NO. 6

Published at the Hespeler, Ontario Plant of Dominion Woollens and Worsteds, Limited


Robert Henry

Sto. 2 Robert Henry

V58193 Hunter 2,
Windsor, Ont.

Bob Henry was born in Hespeler on March 27, 1924, and lived here until the time of his enlistment. He attended Hespeler Public School and Preston High School.

Bob commenced his service with D. W. & W. on July 29, 1940, and his first job was spindling in the Hand Knit Yarn Department. After spending approximately a year at this work he moved to the Cloth Filling Winding Department where he became a winder. He continued winding for about eight months and then was transferred to the Burling and Mending as a floorboy, where he remained for a very short time. On May 20, 1942, he became a clerk in the Dyehouse office and continued there until his enlistment.

While at school Bob took an active interest in all sports, especially rugby and hockey, and was a member of the teams that won the Western Ontario Secondary School Association Championships of 1940-41.

On April 28, 1943, Bob enlisted with the R.C.N.V.R. at Hamilton. He was first posted at H.M.C.S. Star in Hamilton and went from there to Edmonton for a course in electrical engineering at the University of Alberta. He is now stationed in Windsor at H.M.C.S. Hunter II.

Recreation Club Makes Debut 

Organises Night Shift Party

Sponsored by the W.W.U. to organise sports and entertainment, the Recreation Club got off to a flying start on November 20th, by organising a dance for the girls on night shift. Convinced that Jack and Jill can’t exist on all work and no play, the Recreation Club undertakes, not to provide ready made entertainment, but to help those who want some fun to get it. So far it looks as though their toughest job will be to find Jacks for the Jills to play with. Boys are a bit scarce this season. At any rate this was the first problem they had to settle when sixty night shift girls decided they wanted a dance. They solved it brilliantly by making it possible for the girls to extend an invitation to sixty aircraftmen and sailors at the Galt Aircraft School.

The Oddfellows’ Hall has seldom seen so much energy worked off in one evening. To the girls belongs the all the credit for a good time and providing man size refreshments that no hungry aircrafter or sailor could turn up his nose at. To say that the boys (mostly shy and timid Westerners) were appreciative is somewhat of an understatement. The rafters rang to every song that ever claimed remote kinship with a prairie, adding no little to the decorum of the good town of Hespeler’s customary, sedate Saturday midnight.

In the words of the social column “a good time was had by all.”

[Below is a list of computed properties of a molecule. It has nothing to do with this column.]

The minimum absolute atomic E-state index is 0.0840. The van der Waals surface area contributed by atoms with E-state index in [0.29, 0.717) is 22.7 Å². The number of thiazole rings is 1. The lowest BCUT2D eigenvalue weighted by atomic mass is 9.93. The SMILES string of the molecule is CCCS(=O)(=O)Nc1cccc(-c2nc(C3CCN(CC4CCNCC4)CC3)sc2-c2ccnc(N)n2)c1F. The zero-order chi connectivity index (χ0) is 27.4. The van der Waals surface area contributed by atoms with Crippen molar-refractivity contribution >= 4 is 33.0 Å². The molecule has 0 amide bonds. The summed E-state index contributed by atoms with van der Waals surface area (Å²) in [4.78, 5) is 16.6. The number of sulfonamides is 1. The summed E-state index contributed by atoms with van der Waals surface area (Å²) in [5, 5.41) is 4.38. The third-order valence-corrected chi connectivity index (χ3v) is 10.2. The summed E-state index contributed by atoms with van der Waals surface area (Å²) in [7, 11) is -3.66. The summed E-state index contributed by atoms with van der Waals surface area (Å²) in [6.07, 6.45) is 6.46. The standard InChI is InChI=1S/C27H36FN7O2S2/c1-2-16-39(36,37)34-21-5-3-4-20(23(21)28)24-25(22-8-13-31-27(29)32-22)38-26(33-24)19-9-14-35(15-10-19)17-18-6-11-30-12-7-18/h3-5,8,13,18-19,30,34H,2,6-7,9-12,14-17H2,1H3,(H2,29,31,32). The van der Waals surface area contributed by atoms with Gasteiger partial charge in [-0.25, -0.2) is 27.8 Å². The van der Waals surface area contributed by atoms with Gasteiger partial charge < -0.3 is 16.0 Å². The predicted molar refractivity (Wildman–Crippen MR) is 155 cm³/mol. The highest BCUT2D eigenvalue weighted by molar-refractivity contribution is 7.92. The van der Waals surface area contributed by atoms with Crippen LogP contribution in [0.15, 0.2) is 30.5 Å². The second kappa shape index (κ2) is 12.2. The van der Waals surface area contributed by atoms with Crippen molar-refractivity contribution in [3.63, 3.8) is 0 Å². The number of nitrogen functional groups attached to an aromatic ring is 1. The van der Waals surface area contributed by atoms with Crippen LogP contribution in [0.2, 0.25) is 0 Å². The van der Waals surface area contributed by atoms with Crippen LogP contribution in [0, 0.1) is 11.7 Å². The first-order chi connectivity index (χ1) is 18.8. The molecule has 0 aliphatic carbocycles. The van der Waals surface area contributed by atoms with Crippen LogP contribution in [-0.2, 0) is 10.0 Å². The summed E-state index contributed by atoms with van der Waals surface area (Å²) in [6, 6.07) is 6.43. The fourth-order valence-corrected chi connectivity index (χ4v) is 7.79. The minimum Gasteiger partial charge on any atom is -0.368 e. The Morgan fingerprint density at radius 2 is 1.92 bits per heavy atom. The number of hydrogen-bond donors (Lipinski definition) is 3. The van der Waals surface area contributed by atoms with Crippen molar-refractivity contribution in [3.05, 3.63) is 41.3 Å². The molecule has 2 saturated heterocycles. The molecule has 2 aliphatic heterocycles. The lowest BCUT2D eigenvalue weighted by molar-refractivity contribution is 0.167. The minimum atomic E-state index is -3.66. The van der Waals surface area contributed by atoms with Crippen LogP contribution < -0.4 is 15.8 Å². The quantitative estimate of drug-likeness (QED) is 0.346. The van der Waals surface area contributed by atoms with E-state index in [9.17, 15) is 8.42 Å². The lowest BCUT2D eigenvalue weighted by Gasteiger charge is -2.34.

Night Shift Party

Elsie Leight and Nate Blitsten

Night Shift girls throw a party for sailors and aircraftmen from Galt. In the foreground Elsie Leitch (Worsted Twisting) and Nate Blitsen, Windsor.


Robert Inglis

A67849 Gnr. Robert Inglis

63rd Bty., 19th Cdn. S. P. Regt.,
5th Cdn. Armoured Div., R.C.A.
Canadian Army Overseas.

Robert Inglis was born in Ayrshire, Scotland, on September 8th, 1916. He joined the D. W. & W. staff in November 1931, and enlisted from the Mule Spinning Department on March 16, 1942. He has been overseas since July, 1943, and is now serving with the 5th Canadian Armoured Division.

Clarence Arndt

AC2. Clarence Arndt

13 X Depot, R.C.A.F.
Angus, Ont.

Clarence Arndt was born in Kitchener on November 30, 1917. He joined the D. W. & W. staff in February 1935 and enlisted form the Cloth Wet Finishing Dept. on September 4, 1943, with the Royal Canadian Air Force at Trenton. At the present time he is stationed at Angus, Ontario, on ground duties.

Jack Alexander

L/Cpl. Jack Alexander

A105789 Support Coy., No. 7 Hut,
Princess of Wales Own Regt.
Debert, N.S.

Jack Alexander was born in Ayrshire, Scotland, on November 4th, 1924. He joined the D. W. & W. staff in April, 1941, and enlisted from the Woollen Yarn Mfg. Stores on January 12, 1943, with the Army. He is stationed in Debert, Nova Scotia, with the Princess of Wales Own Regiment.

Mr. and Mrs. Norman Delong Die Suddenly

On Sunday, November 14th, Mr. and Mrs. Norman Delong died suddenly, within a few minutes of each other.

Mrs. Delong, who had been in poor health for the past two months, suffered a severe heart attack early Sunday morning. Later, about noon, she suffered another attack and passed away suddenly. A few minutes later her husband collapsed and died almost immediately with a heart seizure.

Mr. and Mrs. Delong came to Hespeler from Peterborough about five years ago and were well known and highly respected in the community.

Previous to coming to Hespeler Mr. Delong worked with the Auburn branch of D. W. & W. in Peterborough for some fifteen years. In 1938 when that plant moved to Hespeler, Mr. Delong came to this community to continue his work with D. W. & W. He was night foreman in the Cloth Wet Finishing Dept.

Mrs. Dorothy Meyette Wins $150 Victory Bond

Mrs. Dorothy Meyette of Hespeler held the lucky ticket for the $150 Victory Bond in the draw for the prizes given in connection with the Fifth Victory Loan Campaign.

The draw took place in the Lunch Room on Wednesday, Nov. 10th. Fred Hutchings acted as master of ceremonies and the names were drawn by little Miss Joan Woods, daughter of Gnr. Jack Woods and Mrs. Woods.

The other prize winners were as follows: 2nd prize, a $50 Victory Bond, Wm. From of Hespeler; 3rd prize, $25 in War Savings Certificates, Mrs. Edna Wolfe of Hespeler; 4th prize, $25 in War Saving Certificates, Fred Cober of Hespeler.


Army……………………. 113
Air force ………….……. 74
Navy………..……………. 13